PowerPoint Anniversary - Not Old Enough to Buy Yet
PowerPoint celebrates its 20th anniversary this month. Of course, this means that PowerPoint has not quite yet reached legal age in the U.S.
So as always, use PowerPoint responsibly!
Hmmm....the above retro-sign-on-the-wall indicates that incoherently grouped bullet points, bad grammar, strange fonts, and pointless clip art might actually have existed long before PowerPoint
What do you think? ;)
Why Hide a Slide?
I infrequently use the "Hide Slide" feature within PowerPoint. But I hid three slides in a presentation I gave last week, and I am glad I did. Why did I play "Hide the Slide"? Three reasons:
2. Peace of Mind
3. I value the interactive nature of storytelling.Why Hide a Slide?
In my rehearsals, I determined that three slides showed too much detail for my time allotment in front of a small audience. Like a film editor, I had to make some reasoned choices to move the story along. But instead of chucking the detailed slides on the cutting room floor, I simply hid them by selecting "Hide Slide" from the Slide Show menu bar. The results?
Other "hidden" benefits:
- Smoothness. After I gave the presentation, I opened up the floor for Q&A. The second guy to ask a question wanted more detail. I smoothly right-clicked my mouse, selected "Go To Slide" -- and chose the slide with the hidden graphic detail that helped me explain the point. It was easy to find -- hidden slides are neatly contained in parentheses.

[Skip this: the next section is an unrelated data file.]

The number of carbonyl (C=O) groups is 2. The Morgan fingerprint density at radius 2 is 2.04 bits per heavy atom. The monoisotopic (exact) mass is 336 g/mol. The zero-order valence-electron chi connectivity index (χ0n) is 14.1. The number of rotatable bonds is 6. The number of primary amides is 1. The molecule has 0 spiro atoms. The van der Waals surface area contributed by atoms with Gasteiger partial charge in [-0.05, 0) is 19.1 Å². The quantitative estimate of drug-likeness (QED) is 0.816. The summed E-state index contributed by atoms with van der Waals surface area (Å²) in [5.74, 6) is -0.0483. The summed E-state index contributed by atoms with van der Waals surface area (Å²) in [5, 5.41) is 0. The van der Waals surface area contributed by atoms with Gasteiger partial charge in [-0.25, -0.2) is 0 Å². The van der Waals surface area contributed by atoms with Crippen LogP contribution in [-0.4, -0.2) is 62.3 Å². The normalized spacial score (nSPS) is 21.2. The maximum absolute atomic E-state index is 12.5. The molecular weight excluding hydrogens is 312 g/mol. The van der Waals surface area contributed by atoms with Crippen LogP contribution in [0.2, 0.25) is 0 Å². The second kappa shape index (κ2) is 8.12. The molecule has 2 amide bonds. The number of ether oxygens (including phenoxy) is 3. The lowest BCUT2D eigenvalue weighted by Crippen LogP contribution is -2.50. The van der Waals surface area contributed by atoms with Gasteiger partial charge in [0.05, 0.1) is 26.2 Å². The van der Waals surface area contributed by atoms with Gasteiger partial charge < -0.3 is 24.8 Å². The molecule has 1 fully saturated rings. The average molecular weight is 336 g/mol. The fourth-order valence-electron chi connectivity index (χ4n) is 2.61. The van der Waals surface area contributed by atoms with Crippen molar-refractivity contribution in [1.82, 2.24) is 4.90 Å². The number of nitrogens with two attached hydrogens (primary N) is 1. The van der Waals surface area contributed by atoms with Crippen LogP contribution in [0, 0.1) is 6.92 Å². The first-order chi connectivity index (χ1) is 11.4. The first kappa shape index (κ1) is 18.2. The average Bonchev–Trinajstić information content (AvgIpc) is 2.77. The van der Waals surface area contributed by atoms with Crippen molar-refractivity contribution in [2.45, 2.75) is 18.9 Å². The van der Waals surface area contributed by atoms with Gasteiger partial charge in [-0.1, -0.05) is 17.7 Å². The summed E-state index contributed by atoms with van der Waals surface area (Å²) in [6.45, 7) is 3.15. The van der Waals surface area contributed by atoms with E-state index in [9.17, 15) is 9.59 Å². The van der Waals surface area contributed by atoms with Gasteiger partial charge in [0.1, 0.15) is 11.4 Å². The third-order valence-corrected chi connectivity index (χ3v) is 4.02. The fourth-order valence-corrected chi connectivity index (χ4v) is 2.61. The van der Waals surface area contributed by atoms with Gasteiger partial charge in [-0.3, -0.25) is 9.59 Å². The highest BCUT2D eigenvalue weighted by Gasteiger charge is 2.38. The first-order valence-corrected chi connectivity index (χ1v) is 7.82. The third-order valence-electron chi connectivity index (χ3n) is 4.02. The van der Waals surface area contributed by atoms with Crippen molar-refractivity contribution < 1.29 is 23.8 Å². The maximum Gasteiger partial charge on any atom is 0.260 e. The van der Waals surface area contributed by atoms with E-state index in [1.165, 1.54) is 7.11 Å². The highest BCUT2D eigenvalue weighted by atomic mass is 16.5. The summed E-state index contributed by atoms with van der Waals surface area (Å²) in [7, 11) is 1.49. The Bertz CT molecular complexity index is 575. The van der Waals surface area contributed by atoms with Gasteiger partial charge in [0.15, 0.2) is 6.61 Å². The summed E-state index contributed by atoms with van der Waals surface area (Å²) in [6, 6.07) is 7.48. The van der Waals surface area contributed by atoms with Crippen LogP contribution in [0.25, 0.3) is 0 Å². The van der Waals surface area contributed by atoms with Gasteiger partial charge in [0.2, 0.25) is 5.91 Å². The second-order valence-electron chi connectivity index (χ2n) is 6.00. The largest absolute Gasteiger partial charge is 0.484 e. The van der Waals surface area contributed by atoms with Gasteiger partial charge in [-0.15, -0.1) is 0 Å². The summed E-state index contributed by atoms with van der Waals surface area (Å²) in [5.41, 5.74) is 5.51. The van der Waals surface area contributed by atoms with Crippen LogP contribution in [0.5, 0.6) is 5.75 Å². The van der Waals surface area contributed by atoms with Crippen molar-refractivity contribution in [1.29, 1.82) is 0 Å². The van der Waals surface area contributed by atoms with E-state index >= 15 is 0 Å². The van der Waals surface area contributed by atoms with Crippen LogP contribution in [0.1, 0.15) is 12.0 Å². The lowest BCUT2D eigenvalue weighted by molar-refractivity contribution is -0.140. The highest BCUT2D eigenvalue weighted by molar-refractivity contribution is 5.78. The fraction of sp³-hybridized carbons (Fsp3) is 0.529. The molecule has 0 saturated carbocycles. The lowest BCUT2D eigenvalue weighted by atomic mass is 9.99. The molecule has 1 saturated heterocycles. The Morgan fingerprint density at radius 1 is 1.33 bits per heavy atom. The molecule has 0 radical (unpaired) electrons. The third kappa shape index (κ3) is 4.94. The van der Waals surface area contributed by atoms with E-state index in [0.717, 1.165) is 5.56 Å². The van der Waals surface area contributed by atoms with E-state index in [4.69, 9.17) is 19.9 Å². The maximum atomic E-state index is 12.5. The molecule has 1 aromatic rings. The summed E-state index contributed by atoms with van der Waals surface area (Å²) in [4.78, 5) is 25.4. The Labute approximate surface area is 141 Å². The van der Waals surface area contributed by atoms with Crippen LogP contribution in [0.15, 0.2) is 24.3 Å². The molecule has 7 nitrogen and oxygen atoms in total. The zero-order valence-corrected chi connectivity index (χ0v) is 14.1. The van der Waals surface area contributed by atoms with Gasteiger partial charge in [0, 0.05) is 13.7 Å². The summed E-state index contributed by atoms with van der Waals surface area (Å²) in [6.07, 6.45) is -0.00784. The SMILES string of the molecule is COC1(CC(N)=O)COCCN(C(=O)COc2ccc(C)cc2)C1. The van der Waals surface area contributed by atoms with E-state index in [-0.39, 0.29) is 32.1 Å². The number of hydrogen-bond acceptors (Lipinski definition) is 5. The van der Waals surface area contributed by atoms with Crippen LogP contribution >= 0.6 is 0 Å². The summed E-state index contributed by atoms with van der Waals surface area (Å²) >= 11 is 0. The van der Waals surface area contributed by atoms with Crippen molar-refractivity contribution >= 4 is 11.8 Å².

- Peace of Mind. By hiding the slides instead of eliminating them, I gained peace of mind. When I gave my presentation, I didn't have any nagging doubts, "What if my stripped-down story isn't persuasive enough?" I had no doubts, because if I saw confusion on the faces of my audience members, I had a smooth contingency plan in place.
- Heightened Interactivity. I put a higher premium on the interactive (Q&A) part of a presentation than the lecture portion of the program. I'd rather have an audience "ask for more to build rapport" instead of potentially overloading them with too much detail in the lecture. Saving hidden slides for Q&A let me gauge interest and attention in the topic.
If you use the "Hide Slide" feature, it means that you've rehearsed your presentation. It means that you've deeply thought about your audience and your topic. It means that you honor the art of conversation.
Honestly, I think I should use this feature more frequently!
Under what circumstances do you play "Hide the Slide?"
Labels: PowerPoint Tricks
New Gmail PowerPoint Viewer is Weak
So Gmail has a new PowerPoint Viewer. If you send a PowerPoint attachment to a Google Gmail client, they see something like this at the bottom of their email:
When your Gmail recipient clicks on the "View as slideshow" link, a browser window pops up with forward and backward buttons. This lets those with Gmail clients click through the slide portion your ppt file -- without using PowerPoint or other viewing software.